As the 17th century dawned, cause-and-effect was merging parallel universes.
In the Old World, a decision by a group of Leiden Separatists put them on a circuitous journey. Meanwhile, in the New World, a manchild named Tisquantum was born to the Wampanoag Indians.
Both the Separatists and Tisquantum became very important to America’s future, but not before their lives would change and intertwine in ways not to be imagined by either.
Seeking religious freedom, the Separatists crossed Europe and then the Atlantic. On their odyssey they would steel their convictions, which proved handy in the New World.
Incredibly, Tisquantum crossed the Atlantic six times, first as a hostage and later as an interpreter. On his odyssey, Tisquantum learned Old World languages that, combined with his New World survival skills, would contribute to his rendezvous with destiny.
During their journeys, both experienced a name change: The Separatists became Pilgrims and Tisquantum became Squanto. And as the Pilgrims prepared for their first Atlantic crossing, Squanto made his last.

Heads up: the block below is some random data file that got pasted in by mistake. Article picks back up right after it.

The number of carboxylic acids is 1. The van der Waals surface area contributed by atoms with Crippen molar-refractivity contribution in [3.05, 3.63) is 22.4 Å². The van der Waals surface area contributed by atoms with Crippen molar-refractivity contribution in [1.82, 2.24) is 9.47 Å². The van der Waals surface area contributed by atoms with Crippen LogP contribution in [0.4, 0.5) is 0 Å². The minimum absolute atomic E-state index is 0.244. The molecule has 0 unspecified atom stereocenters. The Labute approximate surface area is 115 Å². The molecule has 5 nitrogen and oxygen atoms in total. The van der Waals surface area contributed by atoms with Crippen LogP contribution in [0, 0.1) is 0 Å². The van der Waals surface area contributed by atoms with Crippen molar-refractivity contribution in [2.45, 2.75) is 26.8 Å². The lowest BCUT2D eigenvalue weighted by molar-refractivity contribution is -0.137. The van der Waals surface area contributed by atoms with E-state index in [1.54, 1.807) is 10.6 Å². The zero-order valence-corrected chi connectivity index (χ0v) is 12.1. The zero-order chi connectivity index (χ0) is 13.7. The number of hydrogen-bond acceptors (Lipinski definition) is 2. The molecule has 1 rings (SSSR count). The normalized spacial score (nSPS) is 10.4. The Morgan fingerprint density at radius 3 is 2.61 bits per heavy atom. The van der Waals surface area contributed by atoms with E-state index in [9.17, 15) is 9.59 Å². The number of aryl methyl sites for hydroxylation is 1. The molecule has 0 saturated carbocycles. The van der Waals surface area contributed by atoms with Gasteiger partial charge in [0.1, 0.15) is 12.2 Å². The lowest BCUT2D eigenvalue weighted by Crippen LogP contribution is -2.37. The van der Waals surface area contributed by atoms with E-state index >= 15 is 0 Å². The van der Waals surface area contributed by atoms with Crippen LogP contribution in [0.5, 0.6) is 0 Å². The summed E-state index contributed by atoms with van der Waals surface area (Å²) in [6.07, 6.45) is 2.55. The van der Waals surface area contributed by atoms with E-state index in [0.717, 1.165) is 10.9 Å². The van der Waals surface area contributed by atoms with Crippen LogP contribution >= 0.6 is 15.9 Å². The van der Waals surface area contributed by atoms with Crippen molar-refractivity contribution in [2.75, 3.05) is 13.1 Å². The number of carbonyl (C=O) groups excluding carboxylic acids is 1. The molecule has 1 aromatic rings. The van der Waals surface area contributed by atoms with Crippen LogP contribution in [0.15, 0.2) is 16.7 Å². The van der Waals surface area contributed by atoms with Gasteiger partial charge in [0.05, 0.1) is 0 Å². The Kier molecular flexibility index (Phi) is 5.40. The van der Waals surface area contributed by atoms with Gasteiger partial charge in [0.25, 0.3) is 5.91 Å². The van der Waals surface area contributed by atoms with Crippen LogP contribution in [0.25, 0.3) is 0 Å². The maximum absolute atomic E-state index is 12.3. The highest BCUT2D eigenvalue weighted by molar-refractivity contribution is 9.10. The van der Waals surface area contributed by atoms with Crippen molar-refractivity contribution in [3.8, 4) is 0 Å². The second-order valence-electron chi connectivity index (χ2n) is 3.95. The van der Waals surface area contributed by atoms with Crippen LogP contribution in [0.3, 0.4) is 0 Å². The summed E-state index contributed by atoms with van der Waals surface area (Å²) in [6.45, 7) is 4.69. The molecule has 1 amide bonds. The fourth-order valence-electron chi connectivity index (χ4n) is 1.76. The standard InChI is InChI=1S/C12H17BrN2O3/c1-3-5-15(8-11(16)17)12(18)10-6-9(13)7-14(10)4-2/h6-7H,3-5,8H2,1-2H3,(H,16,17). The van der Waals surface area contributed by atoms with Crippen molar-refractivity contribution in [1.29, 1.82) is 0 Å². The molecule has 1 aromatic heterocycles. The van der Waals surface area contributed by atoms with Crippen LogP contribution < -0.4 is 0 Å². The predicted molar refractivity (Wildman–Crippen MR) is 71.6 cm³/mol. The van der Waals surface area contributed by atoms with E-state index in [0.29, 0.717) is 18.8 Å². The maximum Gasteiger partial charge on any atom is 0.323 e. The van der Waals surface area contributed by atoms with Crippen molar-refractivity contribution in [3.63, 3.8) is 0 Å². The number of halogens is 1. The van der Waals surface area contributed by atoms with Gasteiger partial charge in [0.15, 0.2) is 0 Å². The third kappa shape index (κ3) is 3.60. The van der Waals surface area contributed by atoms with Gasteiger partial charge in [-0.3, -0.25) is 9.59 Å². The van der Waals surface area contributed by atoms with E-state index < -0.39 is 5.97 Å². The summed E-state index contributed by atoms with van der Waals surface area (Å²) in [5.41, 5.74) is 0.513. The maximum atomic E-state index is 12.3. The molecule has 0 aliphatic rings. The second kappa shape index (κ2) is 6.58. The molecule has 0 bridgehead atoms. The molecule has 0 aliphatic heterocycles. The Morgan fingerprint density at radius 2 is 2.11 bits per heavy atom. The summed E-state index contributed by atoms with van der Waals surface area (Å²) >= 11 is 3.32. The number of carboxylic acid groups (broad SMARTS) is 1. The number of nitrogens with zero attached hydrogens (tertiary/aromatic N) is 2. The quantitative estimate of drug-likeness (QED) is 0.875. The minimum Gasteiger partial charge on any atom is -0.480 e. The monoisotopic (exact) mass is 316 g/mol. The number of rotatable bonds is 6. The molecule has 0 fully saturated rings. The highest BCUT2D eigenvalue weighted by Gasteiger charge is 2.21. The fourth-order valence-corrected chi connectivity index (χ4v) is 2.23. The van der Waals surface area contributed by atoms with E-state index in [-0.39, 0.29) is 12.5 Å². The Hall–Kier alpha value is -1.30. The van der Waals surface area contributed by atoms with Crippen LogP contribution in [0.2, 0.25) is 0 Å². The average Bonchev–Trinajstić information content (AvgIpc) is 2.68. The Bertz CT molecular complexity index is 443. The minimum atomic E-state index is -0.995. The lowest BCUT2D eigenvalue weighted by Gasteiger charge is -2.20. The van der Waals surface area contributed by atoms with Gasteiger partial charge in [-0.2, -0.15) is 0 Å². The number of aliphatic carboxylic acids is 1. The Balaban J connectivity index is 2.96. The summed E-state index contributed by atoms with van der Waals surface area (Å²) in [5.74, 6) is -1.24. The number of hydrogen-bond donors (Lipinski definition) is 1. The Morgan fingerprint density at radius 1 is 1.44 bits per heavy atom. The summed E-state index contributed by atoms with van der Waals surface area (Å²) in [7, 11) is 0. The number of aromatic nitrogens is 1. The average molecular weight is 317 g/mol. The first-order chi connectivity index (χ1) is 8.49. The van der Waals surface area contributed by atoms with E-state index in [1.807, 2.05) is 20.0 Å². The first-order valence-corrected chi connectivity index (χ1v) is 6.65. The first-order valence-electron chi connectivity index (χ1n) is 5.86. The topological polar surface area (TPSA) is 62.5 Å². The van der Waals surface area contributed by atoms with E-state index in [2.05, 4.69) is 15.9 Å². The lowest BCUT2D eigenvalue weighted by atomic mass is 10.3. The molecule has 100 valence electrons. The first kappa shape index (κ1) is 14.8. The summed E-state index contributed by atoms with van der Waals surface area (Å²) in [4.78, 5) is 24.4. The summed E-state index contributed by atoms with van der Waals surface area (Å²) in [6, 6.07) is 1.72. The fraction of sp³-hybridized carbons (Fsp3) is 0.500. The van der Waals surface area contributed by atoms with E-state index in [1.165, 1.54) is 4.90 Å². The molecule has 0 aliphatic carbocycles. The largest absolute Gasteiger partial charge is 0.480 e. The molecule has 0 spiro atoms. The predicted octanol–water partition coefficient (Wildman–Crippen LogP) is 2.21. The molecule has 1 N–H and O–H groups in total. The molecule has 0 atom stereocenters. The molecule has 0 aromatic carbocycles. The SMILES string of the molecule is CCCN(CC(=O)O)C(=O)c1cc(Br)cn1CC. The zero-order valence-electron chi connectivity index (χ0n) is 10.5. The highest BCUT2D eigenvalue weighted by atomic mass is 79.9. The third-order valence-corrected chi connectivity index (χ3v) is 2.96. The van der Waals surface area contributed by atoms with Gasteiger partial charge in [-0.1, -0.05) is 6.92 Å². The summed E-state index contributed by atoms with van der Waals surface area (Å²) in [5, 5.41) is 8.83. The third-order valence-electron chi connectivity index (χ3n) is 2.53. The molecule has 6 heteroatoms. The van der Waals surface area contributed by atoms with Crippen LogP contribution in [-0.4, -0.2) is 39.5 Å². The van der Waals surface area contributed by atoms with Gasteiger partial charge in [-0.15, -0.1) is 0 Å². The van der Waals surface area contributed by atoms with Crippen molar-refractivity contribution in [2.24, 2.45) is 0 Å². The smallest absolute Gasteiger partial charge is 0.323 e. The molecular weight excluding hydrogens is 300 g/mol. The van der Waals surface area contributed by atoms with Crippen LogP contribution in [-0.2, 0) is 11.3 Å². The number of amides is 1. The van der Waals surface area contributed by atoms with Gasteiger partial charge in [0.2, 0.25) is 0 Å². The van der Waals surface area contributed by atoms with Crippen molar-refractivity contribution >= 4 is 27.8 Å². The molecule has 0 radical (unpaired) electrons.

Arriving at his birthplace in 1619, Squanto found that his entire village and family had been wiped out by an epidemic. On the day after Christmas, 1620, with the Mayflower Compact in hand, the Pilgrims came ashore at what is now Massachusetts, on a place they named Plymouth, after the city where their voyage began.
The Pilgrims’ first winter in the New World was brutal; less than half of the 102 colonists survived to spring. Then on March 16, 1621, an Indian named Samoset walked up to the Pilgrims and said, “Hello, English.” Very soon he recognized these sad-looking folks needed help from someone who spoke their language better.
The two universes finally converged and cause-and-effect met humanity as Samoset brought Squanto to the Pilgrims. In one of the great moments of serendipity, it turns out “Plymouth” was the very spot of Squanto’s ill-fated village.
Squanto spent the rest of 1621 befriending the Pilgrims and teaching them how to survive in the New World. It’s clear that his contribution was critical to the survival of these important American forebears.
When the courage and convictions of one group of individuals converged with the humanity of two others, something special happened: Part of the foundation of the most benevolent nation in history was born. This week we give thanks for these individuals and the blessings that have accrued to us 393 years later.
Write this on a rock … One person can make a difference. Happy Thanksgiving.
Jim Blasingame is author of the award-winning book, The Age of the Customer: Prepare for the Moment of Relevance.